Patient education


Patient and/or family education is promoted by the Joint Commissions within their standards for patient education. According to the Joint Commission

Adapted from The Joint Commission Comprehensive Accreditation and Certification Manual https://e-dition.jcrinc.com/Frame.aspx

What to teach

Patients and caregivers can benefit from education about the following aspects of West Nile Virus (WNV):

The process of patient education

There are several steps involved in effectively teaching and coaching patients and family members about West Nile Virus (WNV). Once a nurse has identified what information needs to be discussed with patients and caregivers, it is important to know the how of transmitting that information.

Assessment of the learning needs

In Mager’s book (1997), Analyzing Performance Problems: Or, You Really Oughta Wanna--How to Figure out Why People Aren't Doing What They Should Be, he describes three issues that can lead to none adherence to a prescribed plan of action: knowledge problems, system problems or compliance problems. For individuals to successfully adopt a positive mode of action they must

  1. Know what to do
  2. Be in a system that supports the action
  3. Be motivated by the benefits of the new behavior.

Assessing knowledge of risks of being infected with the WVN

To know where a knowledge deficit exists, it is important to assess which risk factors pertain to a specific patient. There are different approaches to carrying out this assessment. For example, it is possible to leave a questionnaire for the patient and/or family member to complete. If time permits, an interview provides an opportunity to collect data and answers questions.

The following risks factors are described in this course. Asking which pertain to the patient and/or family members should be identified.

Environmental risk factors - mosquito habitats

Swamp areas, sewer systems, septic ditches, septic tanks.

Container Sources - generally man-made sources that will catch and hold water, such as waste tires, buckets, pool covers and rain barrels.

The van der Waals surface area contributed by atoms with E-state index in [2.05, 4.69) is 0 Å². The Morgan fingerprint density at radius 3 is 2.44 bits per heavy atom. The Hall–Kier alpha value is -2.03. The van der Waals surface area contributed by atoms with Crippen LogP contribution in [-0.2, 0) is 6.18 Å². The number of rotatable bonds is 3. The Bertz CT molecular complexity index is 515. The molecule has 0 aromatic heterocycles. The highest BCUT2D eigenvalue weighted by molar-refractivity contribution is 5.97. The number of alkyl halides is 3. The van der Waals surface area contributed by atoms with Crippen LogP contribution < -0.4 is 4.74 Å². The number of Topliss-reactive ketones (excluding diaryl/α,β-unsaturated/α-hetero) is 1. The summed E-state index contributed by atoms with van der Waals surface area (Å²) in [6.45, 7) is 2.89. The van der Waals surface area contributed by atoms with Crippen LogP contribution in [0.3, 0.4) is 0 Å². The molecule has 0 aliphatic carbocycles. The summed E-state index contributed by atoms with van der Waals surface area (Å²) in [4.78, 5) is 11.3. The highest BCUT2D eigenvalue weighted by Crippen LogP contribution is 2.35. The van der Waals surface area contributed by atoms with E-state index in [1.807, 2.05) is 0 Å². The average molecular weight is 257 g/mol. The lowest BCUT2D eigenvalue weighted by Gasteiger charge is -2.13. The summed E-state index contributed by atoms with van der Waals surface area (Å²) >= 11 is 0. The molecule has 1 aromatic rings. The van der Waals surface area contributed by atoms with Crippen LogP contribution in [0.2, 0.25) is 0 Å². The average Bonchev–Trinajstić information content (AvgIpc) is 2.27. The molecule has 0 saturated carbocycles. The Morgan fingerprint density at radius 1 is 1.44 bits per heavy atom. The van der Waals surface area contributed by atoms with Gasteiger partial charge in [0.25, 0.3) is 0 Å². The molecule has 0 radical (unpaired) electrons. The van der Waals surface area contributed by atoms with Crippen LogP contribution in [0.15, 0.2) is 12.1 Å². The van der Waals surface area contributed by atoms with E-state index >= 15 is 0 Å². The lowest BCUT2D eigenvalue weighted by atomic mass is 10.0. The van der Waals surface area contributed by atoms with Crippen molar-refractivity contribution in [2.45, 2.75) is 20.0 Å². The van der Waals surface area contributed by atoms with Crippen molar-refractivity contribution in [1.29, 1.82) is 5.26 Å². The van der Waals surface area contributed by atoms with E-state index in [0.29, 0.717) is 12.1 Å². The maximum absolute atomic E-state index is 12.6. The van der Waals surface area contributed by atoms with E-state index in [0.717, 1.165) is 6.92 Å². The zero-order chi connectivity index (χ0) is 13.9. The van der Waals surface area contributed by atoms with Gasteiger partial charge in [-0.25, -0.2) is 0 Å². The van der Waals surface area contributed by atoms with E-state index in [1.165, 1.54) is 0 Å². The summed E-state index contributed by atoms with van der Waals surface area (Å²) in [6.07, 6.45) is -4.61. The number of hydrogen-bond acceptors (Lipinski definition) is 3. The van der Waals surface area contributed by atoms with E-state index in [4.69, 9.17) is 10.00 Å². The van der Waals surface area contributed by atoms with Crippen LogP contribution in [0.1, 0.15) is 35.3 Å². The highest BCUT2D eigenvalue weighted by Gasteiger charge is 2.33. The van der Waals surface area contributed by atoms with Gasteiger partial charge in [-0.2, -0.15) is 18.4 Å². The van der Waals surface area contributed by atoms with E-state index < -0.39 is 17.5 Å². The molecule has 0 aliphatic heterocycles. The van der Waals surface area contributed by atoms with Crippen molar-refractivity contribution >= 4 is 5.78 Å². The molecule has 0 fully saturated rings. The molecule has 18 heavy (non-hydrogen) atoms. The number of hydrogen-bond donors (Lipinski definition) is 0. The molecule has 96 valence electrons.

Drainage Systems - catch basins, channels, roadside ditches, and underground storm water/drainage systems.

Open Habitats - Surface-water habitats that become stagnant and enriched to support larval development, such as swamps, marshes, bogs, rice fields, and pastures.

Hot humid environments are most amenable to mosquito growth and survival.

Individuals with increased susceptibility

Age 50+

Certain medical conditions, such as cancer, diabetes, hypertension, kidney disease, and individuals who are receiving drugs that reduce the immune response, such as organ transplant patients

Assessing systems and adherence issues to preventing WNV infections

To prevent being infected with the WNV, individuals are asked to avoid the above mosquito habitats as well as eliminating any standing water places in their environment.

In addition, the following precautions are recommended

Check that all window and door screens are intact

Wear long sleeves and pants when outdoors

Use mosquito repellent

Systems that enhance or detract education

We all live within various systems including our families, work and social systems. As the instructor before writing learning objectives with the patient and family, it is also important to assess systems and adherence issues that might interfere with accomplishing these preventative measures.

Ask the patient and/or family if there is anything blocking them from addressing any of the above risk factors. These can be cultural, physical, psychological or financial. For example, the patient and/or family may not have the financial resources to fix all window screens. The nurse, patient and family can discuss how to cover up holes in the window screens. We cannot assume the resources available to us are available to all patients and their family members.

Developing goals and objectives

To develop an active learning program the patient and/or family should be involved in developing objectives. Blooms taxonomy is often used to develop these objectives. (For more information go to http://www.nwlink.com/~donclark/hrd/bloom.html and the patient education and coaching course)

The learning objectives should reflect the time these risks will be addressed and by whom.

Sample learning objectives for WNV are as follows:

Upon completion of these instructions, (the patient) will be able to

Assess own risk factors

Identify mosquito habitats

Identify which protective clothing to wear when outside

List recommended mosquito repellents

Recognize symptoms of WNV infection

Talking with patients and family members

We in health care are enthusiastic about individuals carrying out instructions that provide better health. Patients need to make their own goals and describe the benefits they see in changing. Patients and family members sometimes see a down side to what will be changing in their lives. This perception can create a block to changing behavior.